Article

Pumping liquid metal at high temperatures up to 1,673 kelvin

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Abstract

Heat is fundamental to power generation and many industrial processes, and is most useful at high temperatures because it can be converted more efficiently to other types of energy. However, efficient transportation, storage and conversion of heat at extreme temperatures (more than about 1,300 kelvin) is impractical for many applications. Liquid metals can be very effective media for transferring heat at high temperatures, but liquid-metal pumping has been limited by the corrosion of metal infrastructures. Here we demonstrate a ceramic, mechanical pump that can be used to continuously circulate liquid tin at temperatures of around 1,473–1,673 kelvin. Our approach to liquid-metal pumping is enabled by the use of ceramics for the mechanical and sealing components, but owing to the brittle nature of ceramics their use requires careful engineering. Our set-up enables effective heat transfer using a liquid at previously unattainable temperatures, and could be used for thermal storage and transport, electric power production, and chemical or materials processing.

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Acknowledgements

We acknowledge funding support from the Advanced Research Projects Agency – Energy (ARPA-E) (DE-AR0000339). We also acknowledge the support of Y. Zhang, B. Capps, A. Robinson and M. Faniel.

Author information

Affiliations

  1. George W. Woodruff School of Mechanical Engineering, Georgia Institute of Technology, Atlanta, Georgia 30332, USA

    • C. Amy
    • , D. Budenstein
    • , M. Bagepalli
    • , D. England
    • , F. DeAngelis
    • , G. Wilk
    • , C. Jarrett
    • , C. Kelsall
    • , J. Hirschey
    • , H. Wen
    • , A. Chavan
    • , B. Gilleland
    • , C. Yuan
    •  & A. Henry
  2. Department of Materials Science and Engineering, Stanford University, Stanford, California 94305, USA

    • W. C. Chueh
  3. School of Materials Science and Engineering, Georgia Institute of Technology, Atlanta, Georgia 30332, USA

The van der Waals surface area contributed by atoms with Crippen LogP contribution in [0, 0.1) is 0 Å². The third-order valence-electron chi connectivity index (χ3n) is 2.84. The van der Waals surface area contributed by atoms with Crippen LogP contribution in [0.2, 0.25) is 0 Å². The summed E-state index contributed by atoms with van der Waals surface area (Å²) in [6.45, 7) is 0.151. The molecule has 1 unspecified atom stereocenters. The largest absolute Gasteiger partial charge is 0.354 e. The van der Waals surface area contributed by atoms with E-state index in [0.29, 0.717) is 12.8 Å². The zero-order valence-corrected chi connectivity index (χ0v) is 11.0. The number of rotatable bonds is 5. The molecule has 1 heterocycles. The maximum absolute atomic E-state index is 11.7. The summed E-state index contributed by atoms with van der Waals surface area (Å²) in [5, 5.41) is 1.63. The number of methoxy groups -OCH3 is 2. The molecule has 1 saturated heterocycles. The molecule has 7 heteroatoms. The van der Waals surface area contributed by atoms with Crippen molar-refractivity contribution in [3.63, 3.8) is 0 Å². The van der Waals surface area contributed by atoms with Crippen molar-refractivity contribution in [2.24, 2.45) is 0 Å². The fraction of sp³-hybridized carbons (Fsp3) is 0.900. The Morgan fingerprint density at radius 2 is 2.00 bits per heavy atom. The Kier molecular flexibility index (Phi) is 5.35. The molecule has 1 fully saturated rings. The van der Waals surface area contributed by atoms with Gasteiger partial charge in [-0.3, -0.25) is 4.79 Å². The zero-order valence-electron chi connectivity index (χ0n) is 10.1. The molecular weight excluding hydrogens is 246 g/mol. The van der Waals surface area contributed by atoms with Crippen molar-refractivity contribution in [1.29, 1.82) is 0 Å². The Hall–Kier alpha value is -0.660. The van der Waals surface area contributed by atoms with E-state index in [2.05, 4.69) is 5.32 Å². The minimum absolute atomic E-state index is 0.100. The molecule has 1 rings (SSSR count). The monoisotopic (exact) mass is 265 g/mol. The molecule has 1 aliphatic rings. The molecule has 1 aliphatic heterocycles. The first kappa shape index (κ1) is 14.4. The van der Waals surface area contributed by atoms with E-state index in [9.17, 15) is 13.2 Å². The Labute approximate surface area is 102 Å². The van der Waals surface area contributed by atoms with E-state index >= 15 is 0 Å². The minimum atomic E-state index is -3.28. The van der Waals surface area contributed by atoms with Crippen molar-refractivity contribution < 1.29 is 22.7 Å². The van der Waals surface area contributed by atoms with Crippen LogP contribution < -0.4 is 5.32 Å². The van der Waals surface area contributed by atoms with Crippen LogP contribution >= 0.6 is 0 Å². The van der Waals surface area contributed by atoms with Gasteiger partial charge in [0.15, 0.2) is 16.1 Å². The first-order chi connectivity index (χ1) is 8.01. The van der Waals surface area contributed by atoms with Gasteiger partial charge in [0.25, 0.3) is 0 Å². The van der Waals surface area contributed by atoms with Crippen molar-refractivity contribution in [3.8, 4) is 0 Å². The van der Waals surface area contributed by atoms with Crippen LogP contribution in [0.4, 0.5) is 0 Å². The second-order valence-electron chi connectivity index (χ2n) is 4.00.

• K. H. Sandhage
    •  & A. Henry
  4. School of Materials Engineering, Purdue University, West Lafayette, Indiana 47907, USA

    • K. H. Sandhage
  5. School of Chemical and Biomolecular Engineering, Georgia Institute of Technology, Atlanta, Georgia 30332, USA

    • Y. Kawajiri
  6. Heat Lab, Georgia Institute of Technology, Atlanta, Georgia 30332, USA

    • A. Henry

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Contributions

C.A., D.B. and M.B. performed the experiments, and A.H., D.E., F.D., G.W., C.K., J.H., H.W., B.G. and A.C. provided assistance. C.A. analysed the data and performed the simulations, and M.B. provided review and assistance. A.H. and D.E. supervised the project. K.H.S., C.J., C.Y., D.E., W.C.C. and Y.K. performed modelling and materials testing. C.A. drafted the majority of the manuscript, and A.H. provided chief contributions. K.H.S., D.B. and M.B. also edited extensively. All authors wrote and reviewed the manuscript.

Competing interests

The authors declare no competing financial interests.

Corresponding author

Correspondence to A. Henry.

Reviewer Information Nature thanks K. Lambrinou and R. Stieglitz for their contribution to the peer review of this work.

Publisher's note: Springer Nature remains neutral with regard to jurisdictional claims in published maps and institutional affiliations.

Extended data

Supplementary information

Excel files

  1. 1.

    Supplementary Table 1

    This file contains raw pump temperature data from 72-hour experiment. From a b type thermocouple attached to the pump inlet. This file contains data relating to Fig. 2.

  2. 2.

    Supplementary Table 2

    This file contains raw data from oxygen sensor. The first column is in seconds and the second column is in ppm. This file contains data relating to Extended Data Fig. 2.

  3. 3.

    Supplementary Table 3

    This file contains data from the calibration of the flow meter. This file contains data relating to Extended Data Fig. 3.

Videos

  1. 1.

    Pumping liquid metal at 1,500 K

    This video shows the testing of an all ceramic liquid metal pump at 1,200 °C, including clips before and after. The pump is shown disassembled, then the rotation of the gears is demonstrated. Next, the pump system is shown, followed by the liquid metal flow that was observed for 72 hours (at ~10,000 X), with the cool down included. The disassembly process is also shown, including the gears as removed, with visible wear.

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